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This New West kids’ bookstore just had a growth spurt

Kinder Books at the River Market is now twice the size it was

Kinder Books, the kids’ bookstore at River Market, does not fit into its old crib anymore. 

After over two years of operating out of a rather compact store, owner Anne Uebbing is all set to spread out her collection of wooden toys, stuffed dolls, cloth totes, and a dizzying number of books — over 2,500 of them — across a larger floor space (at the same location).

Uebbing always wanted her bookstore to be a community hub where kids could attend art and reading workshops. 

“This was a lifelong dream,” she said. “And now it's taking real shape.”

Recently, the store expanded in area, and got a makeover — with new paint and flooring. “It feels like a real bookstore now. Before, it kind of looked like we might move out again. But nobody can ask me, ‘Is it a pop-up store?’ anymore.” 

The physical bookstore is only as old as COVID, though the business itself is entering its teen years.

Started in 2011, Uebbing ran it out of a mobile cart for almost a decade. 

“I used to put all the books in boxes, pack a fold-up table in a cart and set it up at teachers' conferences, artists and farmers markets all around the Lower Mainland,” she said. 

“I attended lots of conferences like the UBC (University of British Columbia) Apple Festival, the Fort Langley Cranberry Festival, New West Craft and artisan markets, among others. The most beautiful one was an art festival in the middle of Minnekhada Park (in Port Coquitlam). I pulled my cart in the middle of the forest and did a story time there.” 

But when COVID hit pause on all crowd-gathering events, Uebbing had to look for other avenues to keep her business afloat. Lucky for her, at the time, the River Market was offering “really cheap rents,” she said. 

Uebbing rented out the space and set up shop. 

Initially, she leased it out on a month-to-month basis, but now, 810 Quayside Dr. feels more like a permanent spot for Uebbing — “one that connects the dots with everyone that has anything to do with families and kids,” she said.

How it all began

Uebbing's love affair with books started from the time she could barely read. As a child, growing up in a small town of about 8,000 people in Germany, Uebbing recollects having exactly three bookstores and a library to hang out at.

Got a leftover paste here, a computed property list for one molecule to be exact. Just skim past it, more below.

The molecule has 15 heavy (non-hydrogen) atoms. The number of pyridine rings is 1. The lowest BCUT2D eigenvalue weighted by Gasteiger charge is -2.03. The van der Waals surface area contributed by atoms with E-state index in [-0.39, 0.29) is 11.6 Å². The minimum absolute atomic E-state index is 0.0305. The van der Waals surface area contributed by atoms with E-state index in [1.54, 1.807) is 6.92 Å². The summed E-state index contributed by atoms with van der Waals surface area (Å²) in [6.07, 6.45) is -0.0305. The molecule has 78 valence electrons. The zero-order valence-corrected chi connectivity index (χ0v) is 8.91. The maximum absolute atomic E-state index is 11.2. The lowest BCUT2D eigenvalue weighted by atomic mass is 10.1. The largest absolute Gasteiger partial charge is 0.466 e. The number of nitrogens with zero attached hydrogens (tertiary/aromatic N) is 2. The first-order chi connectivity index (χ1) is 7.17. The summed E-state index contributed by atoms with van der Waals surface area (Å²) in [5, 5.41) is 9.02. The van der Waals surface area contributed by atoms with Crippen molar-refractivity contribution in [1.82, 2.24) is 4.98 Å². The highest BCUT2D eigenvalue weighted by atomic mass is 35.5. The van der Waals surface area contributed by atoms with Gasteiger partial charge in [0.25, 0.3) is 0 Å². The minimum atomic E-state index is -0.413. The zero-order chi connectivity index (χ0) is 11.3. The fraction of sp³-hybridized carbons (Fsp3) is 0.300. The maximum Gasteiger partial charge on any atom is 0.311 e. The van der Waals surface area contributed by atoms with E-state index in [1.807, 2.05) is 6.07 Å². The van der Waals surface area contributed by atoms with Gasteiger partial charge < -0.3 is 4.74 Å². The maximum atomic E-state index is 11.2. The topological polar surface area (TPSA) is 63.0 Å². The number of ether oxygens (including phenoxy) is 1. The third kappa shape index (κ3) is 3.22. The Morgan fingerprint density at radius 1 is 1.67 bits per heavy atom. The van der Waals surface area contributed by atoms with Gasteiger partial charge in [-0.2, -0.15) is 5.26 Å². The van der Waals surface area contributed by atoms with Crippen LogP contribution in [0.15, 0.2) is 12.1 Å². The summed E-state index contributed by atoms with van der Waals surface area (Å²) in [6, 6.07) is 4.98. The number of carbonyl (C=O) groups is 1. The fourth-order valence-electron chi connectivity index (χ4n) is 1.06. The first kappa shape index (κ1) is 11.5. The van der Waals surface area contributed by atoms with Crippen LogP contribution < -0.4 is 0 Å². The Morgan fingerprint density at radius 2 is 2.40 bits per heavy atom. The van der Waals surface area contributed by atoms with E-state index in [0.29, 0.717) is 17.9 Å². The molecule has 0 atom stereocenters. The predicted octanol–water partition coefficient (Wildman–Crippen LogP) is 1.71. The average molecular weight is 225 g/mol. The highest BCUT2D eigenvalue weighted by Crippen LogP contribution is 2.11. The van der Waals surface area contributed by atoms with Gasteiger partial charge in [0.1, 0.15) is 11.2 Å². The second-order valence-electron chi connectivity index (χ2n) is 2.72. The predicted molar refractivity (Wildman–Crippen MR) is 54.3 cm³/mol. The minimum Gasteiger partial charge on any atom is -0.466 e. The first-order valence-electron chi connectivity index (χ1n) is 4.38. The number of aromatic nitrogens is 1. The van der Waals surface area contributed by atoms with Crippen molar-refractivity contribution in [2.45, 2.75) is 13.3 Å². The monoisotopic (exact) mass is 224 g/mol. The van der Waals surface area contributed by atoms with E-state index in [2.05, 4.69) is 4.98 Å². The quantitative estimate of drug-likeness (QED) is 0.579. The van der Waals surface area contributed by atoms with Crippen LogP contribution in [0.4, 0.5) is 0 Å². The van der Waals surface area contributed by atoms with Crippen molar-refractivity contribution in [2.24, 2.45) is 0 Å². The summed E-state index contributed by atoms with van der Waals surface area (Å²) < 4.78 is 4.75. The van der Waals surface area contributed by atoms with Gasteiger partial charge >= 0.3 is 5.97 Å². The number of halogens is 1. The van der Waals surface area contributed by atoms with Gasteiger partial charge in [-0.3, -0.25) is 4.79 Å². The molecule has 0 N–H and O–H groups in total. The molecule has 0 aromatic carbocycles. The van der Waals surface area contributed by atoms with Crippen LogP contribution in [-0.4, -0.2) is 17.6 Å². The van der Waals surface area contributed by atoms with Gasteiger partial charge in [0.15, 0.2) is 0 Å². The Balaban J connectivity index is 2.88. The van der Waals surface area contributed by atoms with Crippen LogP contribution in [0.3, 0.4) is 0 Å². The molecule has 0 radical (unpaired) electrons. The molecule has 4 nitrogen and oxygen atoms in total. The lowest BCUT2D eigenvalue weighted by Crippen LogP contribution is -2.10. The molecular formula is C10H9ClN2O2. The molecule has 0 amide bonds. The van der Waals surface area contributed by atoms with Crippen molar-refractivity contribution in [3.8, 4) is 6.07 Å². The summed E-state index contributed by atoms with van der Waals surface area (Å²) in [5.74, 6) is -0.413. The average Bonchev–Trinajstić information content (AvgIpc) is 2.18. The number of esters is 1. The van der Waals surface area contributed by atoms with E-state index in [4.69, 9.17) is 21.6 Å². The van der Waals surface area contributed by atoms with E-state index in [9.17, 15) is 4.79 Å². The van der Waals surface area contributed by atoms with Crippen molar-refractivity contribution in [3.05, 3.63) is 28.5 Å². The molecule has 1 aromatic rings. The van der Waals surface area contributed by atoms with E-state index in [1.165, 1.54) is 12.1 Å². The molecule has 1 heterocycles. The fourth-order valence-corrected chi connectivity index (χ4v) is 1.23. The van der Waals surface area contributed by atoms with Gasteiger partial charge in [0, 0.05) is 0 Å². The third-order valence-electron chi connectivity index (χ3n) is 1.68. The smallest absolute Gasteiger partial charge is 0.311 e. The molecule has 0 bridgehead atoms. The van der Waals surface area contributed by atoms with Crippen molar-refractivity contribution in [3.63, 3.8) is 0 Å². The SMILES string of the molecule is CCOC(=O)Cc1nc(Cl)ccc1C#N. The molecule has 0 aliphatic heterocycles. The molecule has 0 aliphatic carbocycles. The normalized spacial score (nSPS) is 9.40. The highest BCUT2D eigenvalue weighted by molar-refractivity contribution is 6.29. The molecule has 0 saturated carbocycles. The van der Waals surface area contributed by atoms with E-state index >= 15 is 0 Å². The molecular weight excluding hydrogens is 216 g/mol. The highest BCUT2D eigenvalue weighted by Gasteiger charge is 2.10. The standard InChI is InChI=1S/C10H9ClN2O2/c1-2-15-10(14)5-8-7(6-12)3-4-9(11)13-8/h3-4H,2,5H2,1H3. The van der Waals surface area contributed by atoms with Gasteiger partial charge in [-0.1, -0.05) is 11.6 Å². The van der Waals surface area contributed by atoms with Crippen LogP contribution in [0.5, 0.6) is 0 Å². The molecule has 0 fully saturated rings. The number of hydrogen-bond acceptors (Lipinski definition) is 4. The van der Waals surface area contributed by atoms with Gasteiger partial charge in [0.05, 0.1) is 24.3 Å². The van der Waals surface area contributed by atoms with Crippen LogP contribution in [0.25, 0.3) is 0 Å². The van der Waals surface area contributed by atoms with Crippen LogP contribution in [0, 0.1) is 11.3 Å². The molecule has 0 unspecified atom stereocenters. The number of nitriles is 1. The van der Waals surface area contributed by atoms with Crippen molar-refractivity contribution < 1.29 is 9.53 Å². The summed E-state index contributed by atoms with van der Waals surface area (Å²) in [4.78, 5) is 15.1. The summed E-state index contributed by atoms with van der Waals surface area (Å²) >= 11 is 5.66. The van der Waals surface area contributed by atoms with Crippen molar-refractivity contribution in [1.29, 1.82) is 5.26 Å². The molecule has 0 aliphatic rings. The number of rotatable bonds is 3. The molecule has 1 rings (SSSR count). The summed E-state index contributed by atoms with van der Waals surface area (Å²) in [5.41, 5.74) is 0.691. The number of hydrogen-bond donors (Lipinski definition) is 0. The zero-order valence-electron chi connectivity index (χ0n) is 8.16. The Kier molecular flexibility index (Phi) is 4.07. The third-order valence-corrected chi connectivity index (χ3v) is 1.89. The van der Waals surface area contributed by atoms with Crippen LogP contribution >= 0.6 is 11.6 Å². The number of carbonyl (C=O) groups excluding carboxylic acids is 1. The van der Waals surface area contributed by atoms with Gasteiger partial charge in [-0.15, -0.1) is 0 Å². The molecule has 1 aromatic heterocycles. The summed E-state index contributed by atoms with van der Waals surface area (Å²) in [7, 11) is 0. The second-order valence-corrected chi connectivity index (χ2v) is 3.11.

“Sometimes, I would go from bookstore to bookstore and visit all of them in one day, and spend my allowance there.”

As time went by, Uebbing got busy earning a degree in hotel management; while her bookstore dreams were put on the back-burner. That’s until she made the big move to North America in 1999, and found herself stuck without being able to work in the hotel industry as she lacked a work permit.

While some might see it as a negative turn of events, in hindsight, it was the best thing that happened to Uebbing as it finally pushed her closer to realizing her childhood dream — of starting a bookstore.

Coming from a family of teachers, she was inclined to take up a volunteering opportunity that would allow her to work with children. She joined a children’s museum in San Diego, where she designed programs and exhibitions. 

That experience cemented her next move: to become an early childhood educator. 

This, in turn, led her to curate children’s books that, well, helped educate children.

What really set things in motion was a €1,000 birthday cheque that came from her dad all the way from Germany, with the message — “Do something nice with it.” 

Uebbing knew exactly what to do. She set up her bookseller's license, starting off as an ambassador with Barefoot Books, an independent children’s book publisher. 

“As an ambassador, you buy books from them, and sell them. Then you buy some more.”

While Barefoot Books helped her get her foot in the door, eventually she found that "it was not enough for her.”  

She began approaching publishers and authors by herself to grow her business.

“I love books. But in the 12 years running the business, I learned that 'business' is the bigger part of it," she said.

On curating books

Even as she expanded her network and built on her collection, Uebbing made sure no book made its way to the shelf without her nod.

Reading every kid's book that came her way was her job, said Uebbing proudly. 

Of late, she noted, “there are more subjects covered in children’s books than ever before — be it those representing LGBTQ or BIPOC communites. It’s a big and surprisingly good change.” 

But though the children’s publishing industry seems to be flourishing, as an independent bookseller, for Uebbing, the biggest challenge is competing with the price points that bookstore chains and online platforms offer. “I cannot give big discounts because the profit margin for books is small.” 

“And I don't like to carry books like Peppa Pig that have some commercial background because I don't see the value in it, plus three other stores up the block have them. When people ask me to order them in, I will, but I will not put them on the table.” 

What you’ll see displayed instead are “special” books that are carefully chosen by Uebbing.

“For instance, when the war in Ukraine started, a lot of books came out. One book called War (written by Jose Jorge Letria and illustrated by André Letria) talks about what war feels like, looks like, sounds like — all presented in black illustrations. It’s very powerful.” 

“When something tragic like the war happens, books come out. And that is great because you need to explain this to your children somehow.”  

In times like these, books become more than just bound pages with words and pictures; Uebbing has always known that.

"I consider them partners... they are friends," she said.  

Kinder Books is located at 810 Quayside Dr.